manufacturingtechnologyinsights

Understanding Value in Additive Manufacturing

By Scott DeFelice, CEO & Chairman of the Board, Oxford Performance Materials, Inc.

Scott DeFelice, CEO & Chairman of the Board, Oxford Performance Materials, Inc.

Additive manufacturing has been hailed as a world changing technology that in time will be ubiquitous and alter the way we make things and live. Futurists, technologists and self-proclaimed evangelists have all proclaimed this impending revolution. Corporations and equity markets have responded with investment and for a time robust valuation of additive manufacturing public companies. Like many bold claims there is an element of truth to these proclamations. However, they were also inadequate to fully understand additive manufacturing’s true impact and value creation.

The additive manufacturing industry evolved from the prototyping industry. Consequently, it was both machine centric and shape focused. By shape focused I mean that the fundamental utility of what was purchased by the end user was non-functional shapes. The true performance of the shape in terms of its actual material properties and dimensional properties was always a secondary consideration at best. The legacy machine technologies to make these shapes were also not designed and engineered for consistent high quality performance in order to deliver components with repeatable performance. Thus, began the evolution of a manufacturing and materials ecosystem that was originally designed for nonfunctional prototypes toward a robust mature production hardware manufacturing ecosystem. As of this writing this remains a work in progress as materials, additive manufacturing systems, software and automation continue to advance. Some additive manufacturing systems have great potential to advance into true production systems and some will simply never make the journey as they are inherently limited by the material systems, process technologies or the combination thereof.

"Until you quantify the performance to the industry standard and know what comes off the printer relative to the market of interest, your additive manufacturing initiative is aspirational"

In public talks on additive manufacturing that I have given I like to reset the audience with the bold claim that “no one cares about your 3d printer, your 3d printing materials or your software”. To an audience of people who makes these things this is generally discomforting. However, it is profoundly true. Additive manufacturing is simply a process. It is a potentially profoundly enabling process, but alone only a process. The materials, machine and software alone are also only part of a manufacturing value chain. What end customers care about are the utility and benefit of what comes of the printer.

The irreducible minimum of an additive manufacturing system is the materials of construction. To folks in manufacturing I don’t expect this is new. If you start with a high performance polymer like we do with our OXPEKK polymers you have a range of potential results depending upon the printing technology. If you are working with a photopolymer or metal, you have a totally different range of part performance results. The material performance properties in bulk form need to be suitable for the end use. So for example our biomedical implants the material of construction needs to be biocompatible, mechanically like bone, radiolucent, gamma stable, steam stable and pure. Then the additive manufacturing process method needs to form the material and continue to retain the desirable properties of the bulk material.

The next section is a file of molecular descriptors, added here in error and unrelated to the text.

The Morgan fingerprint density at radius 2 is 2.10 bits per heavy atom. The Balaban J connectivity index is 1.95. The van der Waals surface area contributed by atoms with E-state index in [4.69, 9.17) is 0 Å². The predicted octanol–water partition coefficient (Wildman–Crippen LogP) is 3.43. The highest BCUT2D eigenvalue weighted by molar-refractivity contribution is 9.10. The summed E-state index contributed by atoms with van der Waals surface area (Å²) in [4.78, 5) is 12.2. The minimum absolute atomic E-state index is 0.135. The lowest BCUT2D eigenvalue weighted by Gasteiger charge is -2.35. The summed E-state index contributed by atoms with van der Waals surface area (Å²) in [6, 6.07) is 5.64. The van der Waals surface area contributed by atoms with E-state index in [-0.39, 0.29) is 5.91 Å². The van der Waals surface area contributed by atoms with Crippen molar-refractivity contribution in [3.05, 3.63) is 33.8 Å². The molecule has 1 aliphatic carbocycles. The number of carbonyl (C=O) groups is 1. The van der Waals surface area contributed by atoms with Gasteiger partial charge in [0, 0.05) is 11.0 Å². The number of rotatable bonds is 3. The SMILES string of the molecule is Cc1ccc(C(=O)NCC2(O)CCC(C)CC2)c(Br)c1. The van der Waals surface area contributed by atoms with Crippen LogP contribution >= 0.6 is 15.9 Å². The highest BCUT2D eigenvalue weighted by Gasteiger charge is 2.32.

At OPM, we developed a PEKK polymer and additive manufacturing technology to produce structures for biomedical and industrial uses. In our biomedical business our end customers are patients who have a bone defect in part of their skeletal structure. What they care about is that this bone defect is repaired in a way that allows their life to proceed in a healthy and productive way. The hospital that buys that implant wants a product that has that offers greater clinical efficacy at lower cost compared to incumbent technology. The key point here is that demand is not created because an additive manufacturing technology is on offer. Demand is created because the product that comes off the printer has tangible benefits compared to incumbent technologies.

How one ascertains product benefits relative to incumbent technologies has not changed with the advent of additive manufacturing. At OPM we say material + process = a quantified result. For each industry or application in certain cases the quantification is done to the accepted standard. So for example in our aerospace business where we successfully sold 600 parts on the Boeing crew capsule (We recently sold this business to Hexcel) we quantified what comes off the printer via a traditional B basis that has been the industry standard based upon mil-17 handbook. In our biomedical business we quantified the performance according to various ISO and ASTM standards that have long existed. The interesting point here is that until you quantify the performance to the industry standard and know what comes off the printer relative to the market of interest your additive manufacturing initiative is aspirational. Once you have this data and understand the true production economics you are then finally in position to see how you compare to the competition and to truly know if you have a business. The cost of these quantification efforts can easily run into the millions of dollars and it is certainly the case that after this effort the data may reveal that in certain markets and use cases that the business case does not exist. But that has always been the case when evaluating new manufacturing technologies. Along with great promise there is always risk!